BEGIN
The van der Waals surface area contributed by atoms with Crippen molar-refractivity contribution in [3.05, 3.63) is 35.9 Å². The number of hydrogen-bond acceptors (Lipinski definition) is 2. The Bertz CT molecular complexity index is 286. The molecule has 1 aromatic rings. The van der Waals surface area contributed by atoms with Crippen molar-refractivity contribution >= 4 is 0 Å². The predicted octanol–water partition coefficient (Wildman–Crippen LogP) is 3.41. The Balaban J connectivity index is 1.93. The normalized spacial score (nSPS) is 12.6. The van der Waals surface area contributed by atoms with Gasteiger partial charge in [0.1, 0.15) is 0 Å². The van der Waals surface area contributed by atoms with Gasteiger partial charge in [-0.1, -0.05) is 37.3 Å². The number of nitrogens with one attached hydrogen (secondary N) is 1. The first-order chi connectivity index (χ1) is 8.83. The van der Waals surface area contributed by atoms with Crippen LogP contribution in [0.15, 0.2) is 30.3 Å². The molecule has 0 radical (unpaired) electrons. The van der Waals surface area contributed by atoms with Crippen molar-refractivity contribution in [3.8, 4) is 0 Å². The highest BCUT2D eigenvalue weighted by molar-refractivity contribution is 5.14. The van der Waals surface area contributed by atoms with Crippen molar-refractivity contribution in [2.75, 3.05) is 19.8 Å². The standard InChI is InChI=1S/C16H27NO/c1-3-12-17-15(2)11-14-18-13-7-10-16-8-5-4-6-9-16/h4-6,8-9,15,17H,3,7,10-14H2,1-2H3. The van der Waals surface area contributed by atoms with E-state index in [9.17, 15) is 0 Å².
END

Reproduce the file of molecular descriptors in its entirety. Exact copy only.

The van der Waals surface area contributed by atoms with Crippen molar-refractivity contribution in [3.05, 3.63) is 35.9 Å². The number of hydrogen-bond acceptors (Lipinski definition) is 2. The Bertz CT molecular complexity index is 286. The molecule has 1 aromatic rings. The van der Waals surface area contributed by atoms with Crippen molar-refractivity contribution >= 4 is 0 Å². The predicted octanol–water partition coefficient (Wildman–Crippen LogP) is 3.41. The Balaban J connectivity index is 1.93. The normalized spacial score (nSPS) is 12.6. The van der Waals surface area contributed by atoms with Gasteiger partial charge in [0.1, 0.15) is 0 Å². The van der Waals surface area contributed by atoms with Gasteiger partial charge in [-0.1, -0.05) is 37.3 Å². The number of nitrogens with one attached hydrogen (secondary N) is 1. The first-order chi connectivity index (χ1) is 8.83. The van der Waals surface area contributed by atoms with Crippen LogP contribution in [0.15, 0.2) is 30.3 Å². The molecule has 0 radical (unpaired) electrons. The van der Waals surface area contributed by atoms with Crippen molar-refractivity contribution in [3.8, 4) is 0 Å². The highest BCUT2D eigenvalue weighted by molar-refractivity contribution is 5.14. The van der Waals surface area contributed by atoms with Crippen molar-refractivity contribution in [2.75, 3.05) is 19.8 Å². The standard InChI is InChI=1S/C16H27NO/c1-3-12-17-15(2)11-14-18-13-7-10-16-8-5-4-6-9-16/h4-6,8-9,15,17H,3,7,10-14H2,1-2H3. The van der Waals surface area contributed by atoms with E-state index in [9.17, 15) is 0 Å².